I made the same mistake of going to what I thought was a normal one, but as soon as I got in I understood what it was about! Left to an Internet cafe near Okachimachi but although the staff was super friendly, it didn’t seem very clean.

    I wish I had found this article earlier 🙂

    • Christine Kaaloa says:

      @Juan: haha… yes, they porn ones can be a little raunchy and smoke-filled. Glad you found somewhere at least! =)

  6. Randy says:

    I like staying at the Green Plaza Capsule Hotel in Shinjuku everytime I come through Tokyo. This place has recently added a female only section as well for the women. Both places run you about $40-$50 per night.

    I tried an internet cafe in Tokyo, but it seemed quite small for a 6’4″ guy like me. The café seemed to be good if you need a quick power nap or a quickie as the place had so much porn and provided a condom at check in.

    The capsule hotel is definitely the way to go in my opinion if you don’t have tatooes and just plan a single night. Here is the link http://www.hgpshinjuku.jp/en/

    • Christine Kaaloa says:

      Great to know @Randy! Thanks for sharing. When I researched capsule hotels, I didn’t come across many. ha ha… you went to a porn manga cafe! There’s those too. I don’t think I’d want to sleep there. ha ha.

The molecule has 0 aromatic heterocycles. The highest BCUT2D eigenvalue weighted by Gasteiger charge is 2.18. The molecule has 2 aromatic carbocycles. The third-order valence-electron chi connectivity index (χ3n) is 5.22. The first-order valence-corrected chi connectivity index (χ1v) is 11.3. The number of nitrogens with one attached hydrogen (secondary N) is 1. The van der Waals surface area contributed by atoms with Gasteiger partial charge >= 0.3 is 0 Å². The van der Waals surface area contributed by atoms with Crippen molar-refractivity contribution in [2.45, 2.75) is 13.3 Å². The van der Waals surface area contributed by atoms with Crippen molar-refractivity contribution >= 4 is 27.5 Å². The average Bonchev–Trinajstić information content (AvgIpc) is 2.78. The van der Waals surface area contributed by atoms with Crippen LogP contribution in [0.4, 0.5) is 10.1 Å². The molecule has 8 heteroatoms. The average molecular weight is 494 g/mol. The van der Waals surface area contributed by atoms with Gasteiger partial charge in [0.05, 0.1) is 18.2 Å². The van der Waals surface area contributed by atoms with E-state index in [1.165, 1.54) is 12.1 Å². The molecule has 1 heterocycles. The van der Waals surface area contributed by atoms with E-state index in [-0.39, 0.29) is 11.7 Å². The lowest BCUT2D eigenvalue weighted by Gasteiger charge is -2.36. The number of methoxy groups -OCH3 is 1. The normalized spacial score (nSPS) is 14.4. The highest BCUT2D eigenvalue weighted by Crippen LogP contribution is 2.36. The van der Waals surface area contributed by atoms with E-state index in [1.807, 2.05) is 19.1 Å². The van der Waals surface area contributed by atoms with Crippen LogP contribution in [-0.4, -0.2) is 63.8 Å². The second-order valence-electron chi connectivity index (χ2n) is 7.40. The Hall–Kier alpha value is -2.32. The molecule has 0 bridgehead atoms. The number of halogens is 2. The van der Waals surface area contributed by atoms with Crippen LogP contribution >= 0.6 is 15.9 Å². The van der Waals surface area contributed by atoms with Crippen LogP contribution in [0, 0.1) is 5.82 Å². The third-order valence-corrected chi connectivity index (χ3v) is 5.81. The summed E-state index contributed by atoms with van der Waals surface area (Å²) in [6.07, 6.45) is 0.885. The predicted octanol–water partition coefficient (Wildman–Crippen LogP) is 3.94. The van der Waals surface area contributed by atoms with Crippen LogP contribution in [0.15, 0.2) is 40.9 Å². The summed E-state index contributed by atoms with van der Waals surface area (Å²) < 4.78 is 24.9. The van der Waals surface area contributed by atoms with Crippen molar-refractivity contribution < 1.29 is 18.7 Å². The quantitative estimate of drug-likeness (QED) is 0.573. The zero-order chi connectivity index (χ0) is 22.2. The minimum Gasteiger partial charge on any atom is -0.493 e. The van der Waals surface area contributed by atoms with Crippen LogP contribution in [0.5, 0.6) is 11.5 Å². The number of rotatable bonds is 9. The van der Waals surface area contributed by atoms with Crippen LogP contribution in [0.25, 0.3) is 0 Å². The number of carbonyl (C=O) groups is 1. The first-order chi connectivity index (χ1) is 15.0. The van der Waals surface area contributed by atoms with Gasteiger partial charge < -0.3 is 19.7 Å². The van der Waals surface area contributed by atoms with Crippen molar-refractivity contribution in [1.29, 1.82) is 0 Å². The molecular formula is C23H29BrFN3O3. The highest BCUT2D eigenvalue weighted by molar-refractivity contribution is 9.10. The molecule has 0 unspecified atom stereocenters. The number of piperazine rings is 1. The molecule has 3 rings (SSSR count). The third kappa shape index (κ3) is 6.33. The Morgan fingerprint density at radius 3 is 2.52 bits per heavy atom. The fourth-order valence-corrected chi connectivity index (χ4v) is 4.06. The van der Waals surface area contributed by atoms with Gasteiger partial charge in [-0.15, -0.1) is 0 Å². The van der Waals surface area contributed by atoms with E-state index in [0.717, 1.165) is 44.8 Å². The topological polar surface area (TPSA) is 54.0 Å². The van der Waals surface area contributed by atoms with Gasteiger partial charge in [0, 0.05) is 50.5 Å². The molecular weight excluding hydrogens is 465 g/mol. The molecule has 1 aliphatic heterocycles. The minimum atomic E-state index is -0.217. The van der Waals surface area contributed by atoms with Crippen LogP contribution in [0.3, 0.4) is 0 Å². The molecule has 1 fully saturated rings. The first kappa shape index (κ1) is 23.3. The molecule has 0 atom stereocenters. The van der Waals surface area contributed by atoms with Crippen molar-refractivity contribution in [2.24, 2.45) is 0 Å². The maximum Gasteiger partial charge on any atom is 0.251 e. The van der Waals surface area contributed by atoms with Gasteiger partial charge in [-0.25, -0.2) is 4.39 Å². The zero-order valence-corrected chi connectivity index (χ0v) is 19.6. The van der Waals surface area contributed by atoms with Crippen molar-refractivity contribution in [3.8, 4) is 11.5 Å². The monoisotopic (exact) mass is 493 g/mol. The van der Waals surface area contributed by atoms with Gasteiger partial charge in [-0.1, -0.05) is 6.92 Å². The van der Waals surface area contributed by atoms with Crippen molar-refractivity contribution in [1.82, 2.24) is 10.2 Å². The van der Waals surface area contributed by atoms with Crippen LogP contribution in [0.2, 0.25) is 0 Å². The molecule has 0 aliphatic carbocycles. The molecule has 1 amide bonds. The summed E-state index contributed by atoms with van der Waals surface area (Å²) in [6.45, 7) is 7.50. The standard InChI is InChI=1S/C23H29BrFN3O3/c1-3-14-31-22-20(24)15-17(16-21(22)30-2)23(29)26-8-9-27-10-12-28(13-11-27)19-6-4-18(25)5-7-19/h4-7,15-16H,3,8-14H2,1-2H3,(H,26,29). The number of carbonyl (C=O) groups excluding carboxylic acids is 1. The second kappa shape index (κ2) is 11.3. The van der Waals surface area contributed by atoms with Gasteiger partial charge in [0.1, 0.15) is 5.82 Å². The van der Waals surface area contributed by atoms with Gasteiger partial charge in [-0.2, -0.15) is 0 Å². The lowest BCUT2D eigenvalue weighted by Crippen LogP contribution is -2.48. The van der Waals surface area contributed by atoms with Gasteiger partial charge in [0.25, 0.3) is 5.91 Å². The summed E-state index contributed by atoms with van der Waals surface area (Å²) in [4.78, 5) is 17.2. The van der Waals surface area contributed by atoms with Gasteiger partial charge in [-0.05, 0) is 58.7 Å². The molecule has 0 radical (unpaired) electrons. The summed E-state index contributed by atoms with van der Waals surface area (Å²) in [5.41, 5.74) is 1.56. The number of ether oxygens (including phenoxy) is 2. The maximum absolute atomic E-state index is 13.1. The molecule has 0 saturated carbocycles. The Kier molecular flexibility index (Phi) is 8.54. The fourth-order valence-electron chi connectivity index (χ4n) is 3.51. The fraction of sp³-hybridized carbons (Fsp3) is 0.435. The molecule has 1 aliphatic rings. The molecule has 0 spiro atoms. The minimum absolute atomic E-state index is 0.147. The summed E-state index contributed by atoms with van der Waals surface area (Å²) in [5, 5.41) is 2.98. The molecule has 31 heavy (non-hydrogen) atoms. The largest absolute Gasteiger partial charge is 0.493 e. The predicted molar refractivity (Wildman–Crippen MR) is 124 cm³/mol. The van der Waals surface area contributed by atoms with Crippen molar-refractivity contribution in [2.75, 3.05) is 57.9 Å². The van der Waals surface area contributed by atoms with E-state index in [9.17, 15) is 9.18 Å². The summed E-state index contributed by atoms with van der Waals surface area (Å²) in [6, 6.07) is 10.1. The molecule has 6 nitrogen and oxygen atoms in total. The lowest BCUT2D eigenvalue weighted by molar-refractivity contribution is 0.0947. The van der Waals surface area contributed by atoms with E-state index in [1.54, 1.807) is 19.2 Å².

7. Melissa says:

    I looked into a couple capsule hotels online before I went to Tokyo but they were all male only and still pretty pricey so I gave up and went to AirBnB. If I was only going for a few days and could travel lightly these cafes sound like a great option.

    • @Melissa: Yeah, most of them are male only. The only one I know of is in Asakusa. Think I found it on Hostelbookers or Hostelworld. Thought about AirBnB for a more local perspective. How did that turn out for you?

  8. Agness says:

    I’m so scared of travelling in Japan knowing that my $25 budget would not be enough for the accommodation. Gggggrrrrrr! Those places look so nice, but I don’t like the price 🙁

    • @Agness: To stay within the $25/day limit certainly can be a challenge but not impossible. Y’all seem to do well with Couchsurfing… an option I’ve not been successful at. The lowest cost hostel in Tokyo started at around $19/night. This manga cafe, I upgraded my stay. I didn’t take the cheapest, because I wanted greater comfort and to see what other possibilities there were. Most of my days I hit around $30/day, but I’ll bet you both could find a way to slim that down. 😉

  9. Chris says:

    I’ve written about the capsule hotels but never actually stayed in one. I thought Wifi for one thing would be standard. Hmmm.. I think you made the right decision!

    • @Chris: Thanks! You’d think wifi would be the standard and they did have it… just not in your capsule, which is a standard you’d expect for that cost.